When the Bubonic plague broke out and ravaged Lagos between 1924 and 1931, it was accompanied by shock waves of panic and pandemonium throughout the country. The first source of concern was the extremely high fatality rate of the disease (over 90 per cent). So deadly was the plague that many actually considered it a manifestation of God’s wrath and judgement.
The second and more severe source of worry was that the unsanitary conditions in many parts of Lagos then made it easy for the disease to fester and spread. Aside from being the administrative centre of colonial Nigeria, the city had become a major trading hub in West Africa, with attendant overcrowding and grave public health implications.
It was within this watershed period in the country’s history that Dr Isaac Ladipo Oluwole was appointed the first indigenous medical officer of health (MOH) in 1925. As the MOH, he became the primary custodian of public health and preventive medicine. His job was to ensure environmental health and prevention of communicable diseases. Consequently, he had the responsibility to oversee food control and hygiene; public health aspects of housing; prevention and control of infectious diseases; safe water supply and sewage disposal; maternal and child welfare clinics; tuberculosis dispensaries; venereal disease clinics; school health services; and administrations of clinics and hospitals.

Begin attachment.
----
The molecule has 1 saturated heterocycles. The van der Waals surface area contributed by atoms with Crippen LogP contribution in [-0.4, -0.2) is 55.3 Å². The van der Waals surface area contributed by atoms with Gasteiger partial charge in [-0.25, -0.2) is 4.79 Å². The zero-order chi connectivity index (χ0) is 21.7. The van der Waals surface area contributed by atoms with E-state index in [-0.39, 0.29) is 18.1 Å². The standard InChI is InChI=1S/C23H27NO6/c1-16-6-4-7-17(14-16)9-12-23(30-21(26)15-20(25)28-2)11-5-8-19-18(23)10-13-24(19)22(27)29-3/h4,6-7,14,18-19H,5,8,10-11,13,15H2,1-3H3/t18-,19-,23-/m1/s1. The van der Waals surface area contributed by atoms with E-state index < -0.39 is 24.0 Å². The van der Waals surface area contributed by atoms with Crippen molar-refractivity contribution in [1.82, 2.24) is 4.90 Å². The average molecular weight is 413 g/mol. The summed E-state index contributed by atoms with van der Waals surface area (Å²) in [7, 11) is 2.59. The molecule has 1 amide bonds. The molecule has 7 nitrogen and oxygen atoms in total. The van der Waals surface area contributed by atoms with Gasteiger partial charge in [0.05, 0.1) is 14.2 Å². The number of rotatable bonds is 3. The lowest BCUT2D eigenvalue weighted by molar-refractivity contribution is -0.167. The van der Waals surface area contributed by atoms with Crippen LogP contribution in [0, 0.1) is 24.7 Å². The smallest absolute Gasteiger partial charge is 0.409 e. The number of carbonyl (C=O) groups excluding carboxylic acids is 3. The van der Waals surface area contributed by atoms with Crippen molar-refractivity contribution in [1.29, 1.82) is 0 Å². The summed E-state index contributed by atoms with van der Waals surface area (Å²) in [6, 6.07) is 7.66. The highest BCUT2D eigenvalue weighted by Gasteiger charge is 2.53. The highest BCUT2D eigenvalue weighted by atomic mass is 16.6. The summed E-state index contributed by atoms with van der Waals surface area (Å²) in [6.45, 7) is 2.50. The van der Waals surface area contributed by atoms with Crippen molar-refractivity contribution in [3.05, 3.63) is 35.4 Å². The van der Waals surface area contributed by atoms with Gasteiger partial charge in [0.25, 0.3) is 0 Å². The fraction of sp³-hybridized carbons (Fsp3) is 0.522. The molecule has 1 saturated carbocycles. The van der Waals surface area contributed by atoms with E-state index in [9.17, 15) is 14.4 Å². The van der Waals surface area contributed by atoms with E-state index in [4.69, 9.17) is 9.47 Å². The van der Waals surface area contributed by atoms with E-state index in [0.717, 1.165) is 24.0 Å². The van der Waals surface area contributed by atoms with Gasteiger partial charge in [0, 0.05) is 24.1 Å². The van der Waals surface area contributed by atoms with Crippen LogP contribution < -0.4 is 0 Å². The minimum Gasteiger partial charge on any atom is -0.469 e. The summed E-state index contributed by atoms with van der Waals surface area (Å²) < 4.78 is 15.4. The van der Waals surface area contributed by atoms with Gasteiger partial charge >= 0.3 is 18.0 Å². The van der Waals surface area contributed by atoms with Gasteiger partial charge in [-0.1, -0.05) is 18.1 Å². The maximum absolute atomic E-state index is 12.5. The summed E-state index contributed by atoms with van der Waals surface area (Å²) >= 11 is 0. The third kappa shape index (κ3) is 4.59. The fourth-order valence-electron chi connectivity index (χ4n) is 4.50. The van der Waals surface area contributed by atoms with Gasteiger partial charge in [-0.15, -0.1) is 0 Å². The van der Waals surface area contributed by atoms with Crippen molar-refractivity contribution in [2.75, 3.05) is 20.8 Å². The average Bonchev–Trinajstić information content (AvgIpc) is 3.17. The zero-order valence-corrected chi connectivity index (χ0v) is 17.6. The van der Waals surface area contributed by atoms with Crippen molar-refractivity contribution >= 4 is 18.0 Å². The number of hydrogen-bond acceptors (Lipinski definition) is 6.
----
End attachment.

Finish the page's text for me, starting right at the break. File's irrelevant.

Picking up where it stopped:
Even before his historic appointment, Oluwole had been a notable and tireless crusader for public health. For instance, when the government passed the public health ordinance in 1917 to improve sanitation and disease control in Lagos, it was observed that implementation of the rules contained in the ordinance was hampered by the limited number of trained personnel. Oluwole, who had recently graduated from the University of Glasgow, Scotland, stepped in to establish the first School of Hygiene in Nigeria, at Yaba, Lagos.